And the rest is history. Or the future, depending.
The Original Series follows the five-year mission of the USS Enterprise and its crew, captained by James T. Kirk, during the 2260s. Other crew members include: first officer, Spock; chief medical officer, Dr. McCoy; chief engineer, Scotty; communications officer, Uhura; helmsman, Sulu; nurse, Christine Chapel; yeoman, Janice Rand. Ensign Chekov arrived in season two.
These missions include aliens, planets, and lots of crazy conflicts. From salt-sucking vampires to the Borg to tribbles, there's plenty of excitement on and off the Enterprise. Usually someone dies (usually someone in a red shirt, which coined the term "redshirts"), usually Kirk gets in a fight or he is swooned by a beautiful woman, most of the time there ares jokes and fun dialogue. The show focused so heavily on dialogue, one could simply listen to it like a radio show and it would still reveal a comprehensible plot. It's one of the earliest science-fiction shows to enlist the help of well-known contemporary science-fiction writers.
The show was a blend of action/adventure--with plenty of fist fights, space battles, and explosions--and comedy with witty lines and banter or bickering between characters, especially between Spock and Dr. McCoy.
Nichelle Nichols, who played Uhura, was the first African-American woman to hold such an important role in American television. In addition, Star Trek recorded the first interracial kiss on television between Uhura and Kirk.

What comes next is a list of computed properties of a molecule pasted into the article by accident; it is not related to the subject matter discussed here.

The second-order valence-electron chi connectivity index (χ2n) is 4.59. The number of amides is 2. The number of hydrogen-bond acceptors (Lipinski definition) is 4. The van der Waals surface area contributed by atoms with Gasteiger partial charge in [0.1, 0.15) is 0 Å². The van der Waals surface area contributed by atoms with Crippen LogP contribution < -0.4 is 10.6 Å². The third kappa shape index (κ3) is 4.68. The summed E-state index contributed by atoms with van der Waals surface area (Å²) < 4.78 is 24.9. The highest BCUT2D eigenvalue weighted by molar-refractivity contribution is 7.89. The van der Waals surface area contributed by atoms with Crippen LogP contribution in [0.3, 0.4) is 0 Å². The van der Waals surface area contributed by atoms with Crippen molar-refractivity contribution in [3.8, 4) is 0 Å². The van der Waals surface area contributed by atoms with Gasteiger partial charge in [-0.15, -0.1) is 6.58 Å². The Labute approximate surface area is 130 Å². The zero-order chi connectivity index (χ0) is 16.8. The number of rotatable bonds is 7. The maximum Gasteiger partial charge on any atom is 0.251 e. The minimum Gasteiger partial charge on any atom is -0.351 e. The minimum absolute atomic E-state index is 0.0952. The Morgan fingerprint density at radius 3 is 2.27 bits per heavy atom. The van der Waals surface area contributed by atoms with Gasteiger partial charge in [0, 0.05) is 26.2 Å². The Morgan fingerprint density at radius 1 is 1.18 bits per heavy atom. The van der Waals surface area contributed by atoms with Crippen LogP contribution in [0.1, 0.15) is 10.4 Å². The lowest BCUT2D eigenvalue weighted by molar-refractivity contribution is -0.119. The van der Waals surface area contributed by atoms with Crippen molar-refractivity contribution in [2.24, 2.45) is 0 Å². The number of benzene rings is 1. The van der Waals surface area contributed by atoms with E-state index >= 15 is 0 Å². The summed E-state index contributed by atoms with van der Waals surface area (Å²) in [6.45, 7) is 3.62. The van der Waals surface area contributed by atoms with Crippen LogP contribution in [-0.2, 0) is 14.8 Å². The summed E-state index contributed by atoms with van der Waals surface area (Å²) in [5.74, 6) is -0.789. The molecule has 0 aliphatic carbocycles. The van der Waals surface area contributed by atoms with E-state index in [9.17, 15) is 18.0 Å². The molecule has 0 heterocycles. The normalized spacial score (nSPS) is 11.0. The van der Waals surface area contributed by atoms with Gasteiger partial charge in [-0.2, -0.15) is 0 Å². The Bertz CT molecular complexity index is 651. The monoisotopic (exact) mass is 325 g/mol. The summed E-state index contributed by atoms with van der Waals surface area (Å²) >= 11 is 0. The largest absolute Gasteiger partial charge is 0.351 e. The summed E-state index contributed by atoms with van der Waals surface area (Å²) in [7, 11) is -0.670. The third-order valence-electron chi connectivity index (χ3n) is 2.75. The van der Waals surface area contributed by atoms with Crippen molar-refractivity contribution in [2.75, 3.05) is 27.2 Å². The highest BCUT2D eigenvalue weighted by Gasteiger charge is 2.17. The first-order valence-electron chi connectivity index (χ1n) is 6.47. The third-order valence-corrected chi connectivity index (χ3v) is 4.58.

The show was nominated for many Emmys, won several Hugos, and was ranked the greatest cult show ever.
Thus, Star Trek, despite its rocky start during The Original Series, continues to live through six TV shows (a seventh arriving early 2017 via CBS), multiple motion pictures, comic books, novels, video games, actions figures and other collectibles or toys, and Trekkies across the globe.
Perhaps watching the old 1960s show will make you laugh at the cheesy special effects or over-dramatic acting (Hi, William Shatner). Or maybe you're a true Trekkie and could sit and watch the old episodes for hours on end (like my dad). Either way, something about Star Trek struck a cord in fans during the 60s. It wasn't just a bunch of fangirls or fanboys gushing over outer space adventures; many people who petitioned to keep it on air were doctors or educated scholars such as scientists, university professors, and museum curators.
These fans--despite over-the-top acting or strange new worlds and civilizations--gave Star Trek a chance. Because of them: it still lives today. It's the fandom that just won't die. It's garnered recognition throughout pop culture, developed its own language (Klingon), and inspired technology we use today, like the cell phone. It was definitely a show ahead of its time. It changed the strange new worlds of TV, science-fiction, and pop culture forever.
And the rest is history. Or the future, depending.
(All facts and information comes from Wikipedia. All opinions are my own. Kirk out.)